B. Food Assistance & Childcare: Holyoke Community College not only offers students a food pantry, they also have created Homestead Market. The store is a collaboration between Holyoke Community College, Aramark Dining Services, and the college's Thrive Student Resource Center. The Thrive Center operates the student food pantry and helps students apply for food subsidies through the federal Supplemental Nutrition Assistance Program (SNAP). Homestead Market is the first store at a public college in Massachusetts to accept SNAP benefits.
Additionally, HCC offers free child watch for children aged 3 months to 12 years while their parent is on campus through the Itsy Bitsy Child Watch program. Students can request child watch directly from HCC’s website for either recurring or emergency care.
C. Transportation: Launched in August 2021, the GoPass Pilot program helps LA County community college students improve access to school by providing unlimited, free transit rides in participating districts on the Metro and via 13 other LA County transit agencies.
A 2021 study performed at Rio Hondo College showed that students who receive free transit passes have up to 27% higher graduation rates than those that don’t. And, because GoPass is not just a way for students to get to and from school, it also provides improved access to jobs, health care, extracurricular activities, and essential services for students.
D. Housing & Emergency Support: In partnership with the City of El Centro (CA) and the Imperial Valley College Foundation, Imperial Valley College developed the Lotus Living Tiny Homes Project to provide affordable housing options to students identified as homeless. The institution leveraged funding from the state of CA and federal emergency housing funds to build a 26-unit tiny home village where students can reside while they complete their education. Students must only pay a flat rate for utilities.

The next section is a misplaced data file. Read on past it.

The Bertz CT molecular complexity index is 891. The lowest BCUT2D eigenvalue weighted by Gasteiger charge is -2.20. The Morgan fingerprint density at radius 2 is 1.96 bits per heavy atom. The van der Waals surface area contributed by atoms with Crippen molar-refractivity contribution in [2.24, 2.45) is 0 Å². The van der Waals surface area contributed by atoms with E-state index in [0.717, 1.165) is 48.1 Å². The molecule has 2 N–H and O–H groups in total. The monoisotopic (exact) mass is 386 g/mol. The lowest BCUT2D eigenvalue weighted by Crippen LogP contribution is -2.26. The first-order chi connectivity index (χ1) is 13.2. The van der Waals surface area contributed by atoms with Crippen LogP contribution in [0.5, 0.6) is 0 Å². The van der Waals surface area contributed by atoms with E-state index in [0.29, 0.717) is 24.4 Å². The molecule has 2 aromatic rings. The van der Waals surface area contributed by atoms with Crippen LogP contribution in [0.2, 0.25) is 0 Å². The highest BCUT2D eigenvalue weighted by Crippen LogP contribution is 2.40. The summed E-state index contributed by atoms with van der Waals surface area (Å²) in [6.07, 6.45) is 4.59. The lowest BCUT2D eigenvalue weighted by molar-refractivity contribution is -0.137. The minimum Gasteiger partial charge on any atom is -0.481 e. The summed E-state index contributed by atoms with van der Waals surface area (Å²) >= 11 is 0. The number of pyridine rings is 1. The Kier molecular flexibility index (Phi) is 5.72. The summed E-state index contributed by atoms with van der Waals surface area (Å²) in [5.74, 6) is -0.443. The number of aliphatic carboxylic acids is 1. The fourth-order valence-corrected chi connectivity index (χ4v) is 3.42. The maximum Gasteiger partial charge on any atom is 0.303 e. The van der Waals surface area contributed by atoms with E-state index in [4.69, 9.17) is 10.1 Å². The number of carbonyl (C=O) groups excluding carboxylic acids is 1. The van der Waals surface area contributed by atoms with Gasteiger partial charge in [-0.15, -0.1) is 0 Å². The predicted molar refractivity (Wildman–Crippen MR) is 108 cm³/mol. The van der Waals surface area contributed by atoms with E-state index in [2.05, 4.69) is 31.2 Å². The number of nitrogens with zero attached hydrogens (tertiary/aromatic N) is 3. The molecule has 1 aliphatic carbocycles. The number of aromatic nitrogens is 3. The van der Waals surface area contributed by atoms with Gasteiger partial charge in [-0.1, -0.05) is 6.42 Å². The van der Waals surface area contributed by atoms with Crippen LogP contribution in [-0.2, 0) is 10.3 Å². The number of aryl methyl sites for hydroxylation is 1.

Studies show that students who face housing insecurity have increased rates of anxiety and depression, worse health outcomes, and lower GPAs than their peers who are housing secure. Removing barriers like housing insecurity increases a student's likelihood to persist and succeed.
Measuring Success and Continuous Improvement
To ensure the effectiveness of basic needs support programs, community colleges should establish mechanisms for monitoring and evaluation. Key performance indicators can include tracking student retention rates, graduation rates, and academic performance. Regular feedback from students through surveys and focus groups will also help colleges identify areas of improvement and ensure that support services remain relevant and responsive to evolving needs.
For example, EAB partner College of Lake County has used Navigate data to understand the impact alerts created for students who may need basic needs support. By tracking the volume of interventions, and the impacts on retention and persistence, CLC now knows where their areas of greatest need are.
Watch this short video to learn how one partner increased graduation rates by developing supports for students aging out of foster care:
Community colleges have a unique opportunity to support students' basic needs and create an environment where all learners can thrive. By providing assistance with food, housing, and childcare, community colleges can significantly enhance students' chances of success and reduce barriers to higher education. It is crucial that community colleges continue to prioritize and expand their basic needs support initiatives, ultimately fostering an inclusive and supportive educational experience for all students.